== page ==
Perspectives on Paper

At Resolute Forest Products, we rely on the forest to provide the raw materials for our products, and respect for the environment is integral to what we do. We work hard to operate in a way that is sustainable and reflects the values of our employees, our customers and the communities in which we operate. We strive to continuously improve our manufacturing processes and reduce our environmental footprint.

Every consumer decision an individual makes has an environmental impact that needs to be taken into consideration. Here are three things to know about paper:

1. Trees are Renewable

Paper is environmentally friendly because it is derived from a completely renewable resource: trees. In Canada, forest cover has remained stable over the last two decades, while the forested area in the United States has increased by 3% over the last sixty years. This infographic from Two Sides and analysis from the Conference Board of Canada show how demand for sustainably produced forest products like paper, pulp and lumber encourages responsible forest management and the preservation of forested land for future generations.

Resolute contributes to Canada’s stable forest cover by regenerating 100% of the woodlands we harvest through natural regeneration or replanting. Visit the Forestry and Fiber Sourcing section of our website to learn more about our forestry practices.

2. Responsible Forestry is Sustainable

It is not enough just to replace trees; forests need to be managed in a sustainable manner, taking environmental, social and economic values into account. Specific action plans should be adopted that:

  • protect wildlife, fish, plants, soil and water
  • conserve biodiversity
  • provide for other land uses, such as recreational spaces and cultural heritage sites

Paper mills and sawmills that have fiber-tracking (chain of custody) systems can provide assurance that the fiber supply comes from acceptable sources, such as third-party-certified woodlands and legal harvesting operations. As a consumer, you should look for paper sourced from sustainably managed forests.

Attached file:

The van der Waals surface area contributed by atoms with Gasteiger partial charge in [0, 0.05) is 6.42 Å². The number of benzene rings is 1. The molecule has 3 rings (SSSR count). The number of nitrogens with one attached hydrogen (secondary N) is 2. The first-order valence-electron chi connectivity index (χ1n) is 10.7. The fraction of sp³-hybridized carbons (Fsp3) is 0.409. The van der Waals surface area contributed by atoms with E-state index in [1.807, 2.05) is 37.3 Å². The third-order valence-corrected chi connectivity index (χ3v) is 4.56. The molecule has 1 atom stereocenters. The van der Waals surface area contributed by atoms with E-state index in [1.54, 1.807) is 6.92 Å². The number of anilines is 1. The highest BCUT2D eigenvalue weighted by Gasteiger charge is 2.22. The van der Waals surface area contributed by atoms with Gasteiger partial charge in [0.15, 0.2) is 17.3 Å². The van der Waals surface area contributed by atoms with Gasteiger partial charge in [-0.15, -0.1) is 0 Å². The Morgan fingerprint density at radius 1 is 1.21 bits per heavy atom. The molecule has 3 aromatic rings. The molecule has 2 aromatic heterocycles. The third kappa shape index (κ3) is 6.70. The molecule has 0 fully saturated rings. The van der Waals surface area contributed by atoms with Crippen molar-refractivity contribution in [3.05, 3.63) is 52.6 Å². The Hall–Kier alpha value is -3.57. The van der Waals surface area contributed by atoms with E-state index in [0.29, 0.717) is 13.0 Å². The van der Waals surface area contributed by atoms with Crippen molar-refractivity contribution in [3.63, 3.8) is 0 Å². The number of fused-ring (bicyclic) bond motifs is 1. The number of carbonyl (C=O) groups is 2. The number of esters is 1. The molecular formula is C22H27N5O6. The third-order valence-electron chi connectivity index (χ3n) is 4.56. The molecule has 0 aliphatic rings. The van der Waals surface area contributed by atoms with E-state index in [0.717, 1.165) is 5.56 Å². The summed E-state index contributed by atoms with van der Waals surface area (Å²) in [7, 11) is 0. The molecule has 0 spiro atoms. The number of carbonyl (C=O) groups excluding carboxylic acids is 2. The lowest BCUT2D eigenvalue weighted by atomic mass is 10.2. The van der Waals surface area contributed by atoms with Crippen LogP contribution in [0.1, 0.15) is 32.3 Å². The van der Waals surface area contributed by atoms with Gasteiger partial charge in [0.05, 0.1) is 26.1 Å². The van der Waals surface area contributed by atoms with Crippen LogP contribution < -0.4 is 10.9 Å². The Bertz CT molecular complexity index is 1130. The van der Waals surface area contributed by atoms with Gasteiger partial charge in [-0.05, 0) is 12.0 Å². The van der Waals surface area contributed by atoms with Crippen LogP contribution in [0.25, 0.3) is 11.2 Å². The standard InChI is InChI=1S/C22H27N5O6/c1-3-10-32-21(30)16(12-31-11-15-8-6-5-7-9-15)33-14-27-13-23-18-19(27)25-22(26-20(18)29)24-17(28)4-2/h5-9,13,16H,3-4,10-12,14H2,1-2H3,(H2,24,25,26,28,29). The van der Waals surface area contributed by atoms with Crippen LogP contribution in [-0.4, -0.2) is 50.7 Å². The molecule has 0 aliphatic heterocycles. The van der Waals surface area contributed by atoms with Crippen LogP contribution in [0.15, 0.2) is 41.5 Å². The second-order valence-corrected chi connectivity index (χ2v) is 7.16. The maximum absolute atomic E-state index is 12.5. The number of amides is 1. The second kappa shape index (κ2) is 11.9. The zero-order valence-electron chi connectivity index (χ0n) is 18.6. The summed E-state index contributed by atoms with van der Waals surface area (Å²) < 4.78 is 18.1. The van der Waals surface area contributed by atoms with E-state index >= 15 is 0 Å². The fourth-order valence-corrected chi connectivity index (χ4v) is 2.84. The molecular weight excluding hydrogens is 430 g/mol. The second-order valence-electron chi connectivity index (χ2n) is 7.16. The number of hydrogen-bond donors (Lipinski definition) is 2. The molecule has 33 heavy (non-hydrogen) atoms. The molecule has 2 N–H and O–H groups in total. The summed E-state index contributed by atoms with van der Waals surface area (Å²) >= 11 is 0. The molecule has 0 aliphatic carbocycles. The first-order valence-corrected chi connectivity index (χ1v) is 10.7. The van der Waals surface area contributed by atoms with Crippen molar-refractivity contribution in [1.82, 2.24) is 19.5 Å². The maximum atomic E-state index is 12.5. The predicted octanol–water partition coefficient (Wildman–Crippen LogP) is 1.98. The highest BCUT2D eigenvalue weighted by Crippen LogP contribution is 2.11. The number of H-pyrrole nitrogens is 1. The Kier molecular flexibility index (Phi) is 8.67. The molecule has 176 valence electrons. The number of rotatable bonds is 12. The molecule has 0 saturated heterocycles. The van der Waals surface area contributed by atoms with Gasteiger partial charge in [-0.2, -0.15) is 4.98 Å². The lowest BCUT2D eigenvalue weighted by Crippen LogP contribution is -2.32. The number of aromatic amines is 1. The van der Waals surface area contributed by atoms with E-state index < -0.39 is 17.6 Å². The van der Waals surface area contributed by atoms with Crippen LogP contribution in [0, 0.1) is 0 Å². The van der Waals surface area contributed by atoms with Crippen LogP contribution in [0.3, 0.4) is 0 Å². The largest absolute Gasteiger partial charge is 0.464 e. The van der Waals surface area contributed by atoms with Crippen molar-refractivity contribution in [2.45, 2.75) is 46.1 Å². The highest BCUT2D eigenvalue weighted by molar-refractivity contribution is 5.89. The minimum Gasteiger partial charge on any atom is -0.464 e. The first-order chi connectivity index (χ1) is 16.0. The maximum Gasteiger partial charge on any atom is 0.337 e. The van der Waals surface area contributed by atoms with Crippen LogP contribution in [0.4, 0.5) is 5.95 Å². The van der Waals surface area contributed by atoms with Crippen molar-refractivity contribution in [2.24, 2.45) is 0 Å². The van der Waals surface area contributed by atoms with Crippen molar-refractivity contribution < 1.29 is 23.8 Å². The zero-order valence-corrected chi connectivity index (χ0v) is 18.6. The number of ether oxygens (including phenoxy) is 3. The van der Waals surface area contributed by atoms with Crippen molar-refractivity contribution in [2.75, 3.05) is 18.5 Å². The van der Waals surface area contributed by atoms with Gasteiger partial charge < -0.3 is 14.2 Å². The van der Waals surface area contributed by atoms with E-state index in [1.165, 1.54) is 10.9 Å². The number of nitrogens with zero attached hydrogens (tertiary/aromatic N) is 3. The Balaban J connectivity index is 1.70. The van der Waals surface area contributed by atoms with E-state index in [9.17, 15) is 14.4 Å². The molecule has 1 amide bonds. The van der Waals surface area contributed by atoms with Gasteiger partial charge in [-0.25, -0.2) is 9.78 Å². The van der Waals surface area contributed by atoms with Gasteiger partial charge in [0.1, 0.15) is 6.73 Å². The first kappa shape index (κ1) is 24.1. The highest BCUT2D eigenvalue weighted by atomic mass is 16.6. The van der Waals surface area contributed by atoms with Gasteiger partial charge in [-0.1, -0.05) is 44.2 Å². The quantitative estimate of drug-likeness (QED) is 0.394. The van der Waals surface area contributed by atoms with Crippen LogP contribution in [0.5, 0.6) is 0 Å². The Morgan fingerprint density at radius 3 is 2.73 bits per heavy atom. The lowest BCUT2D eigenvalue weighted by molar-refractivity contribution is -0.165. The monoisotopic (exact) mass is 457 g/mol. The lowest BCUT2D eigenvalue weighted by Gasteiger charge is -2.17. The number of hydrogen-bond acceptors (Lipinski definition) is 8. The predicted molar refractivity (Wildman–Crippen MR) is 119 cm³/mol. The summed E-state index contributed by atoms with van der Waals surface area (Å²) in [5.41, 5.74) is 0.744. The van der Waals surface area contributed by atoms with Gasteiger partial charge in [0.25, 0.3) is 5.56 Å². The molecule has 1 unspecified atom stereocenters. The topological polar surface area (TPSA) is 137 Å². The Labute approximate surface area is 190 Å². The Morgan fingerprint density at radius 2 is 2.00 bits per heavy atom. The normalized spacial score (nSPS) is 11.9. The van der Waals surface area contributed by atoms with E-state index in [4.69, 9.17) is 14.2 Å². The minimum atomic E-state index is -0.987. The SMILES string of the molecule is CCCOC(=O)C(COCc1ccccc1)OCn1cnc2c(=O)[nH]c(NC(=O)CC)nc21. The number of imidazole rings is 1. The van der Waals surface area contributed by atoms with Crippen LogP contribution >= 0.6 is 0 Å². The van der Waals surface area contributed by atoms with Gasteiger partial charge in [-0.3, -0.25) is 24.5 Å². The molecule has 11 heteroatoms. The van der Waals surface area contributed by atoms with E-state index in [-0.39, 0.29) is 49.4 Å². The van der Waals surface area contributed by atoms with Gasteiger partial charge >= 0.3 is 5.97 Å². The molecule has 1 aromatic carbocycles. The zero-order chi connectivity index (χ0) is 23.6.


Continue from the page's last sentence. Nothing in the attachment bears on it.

At Resolute, we have third-party certified 100% of our company-controlled woodlands to internationally recognized forest management standards. We have also implemented fiber-tracking systems at all of our pulp, paper and tissue mills to ensure that the fiber used – including fiber purchased from external suppliers – comes from responsible sources and is legally harvested. Visit the Forest Certification section of our website for details.

3. Paper is Recyclable

Keep in mind that nothing goes to waste in forestry. Trees provide the raw material for houses, furniture and shipping/packaging materials, as well as heat and energy, among other uses. But to ensure the best, most effective use of trees, paper should always be recycled.

Every ton of recyclable paper diverted from landfills conserves landfill space, saves electricity and water, avoids air pollutants, and maximizes the use of the trees required to produce paper products. Recycling is one of the simplest gestures we can each make to minimize our environmental impact.

In terms of producing paper, adding recycled content is often seen as an environmental quick fix, but the surprising truth is that this is not always the case. If you consider the total environmental footprint of paper production, including the transportation of raw materials and the use of chemicals, at times it can be more environmentally advantageous to use virgin fiber.

Furthermore, fiber strands can only pass through the recycling process a certain number of times. Because of this, we need to continue to source fiber from our forests. Demand for wood fiber from sustainably managed forests actually encourages responsible forestry practices that promote long-term forest growth. The United Nations Food and Agriculture Organization reported in its 2020 Global Forest Resources Assessment that U.S. forest area expanded close to 18 million acres between 1990 and 2020. During the same period, woodlands in Canada remained quite stable at 857 million acres.

Comparing the Environmental Impact of Alternatives

When an office wants to ‘go green,’ managers often talk about going paperless. But that reasoning may be flawed given the sustainable characteristics of paper and the environmental impacts of switching to electronic communications. Two Sides – an independent, non-profit organization created to promote the sustainability of print and paper, of which Resolute is a member – provides information on the environmental impacts of digital media and how we can balance paper and non-paper communication tools to meet our social and economic needs. Check out the organization’s factsheets at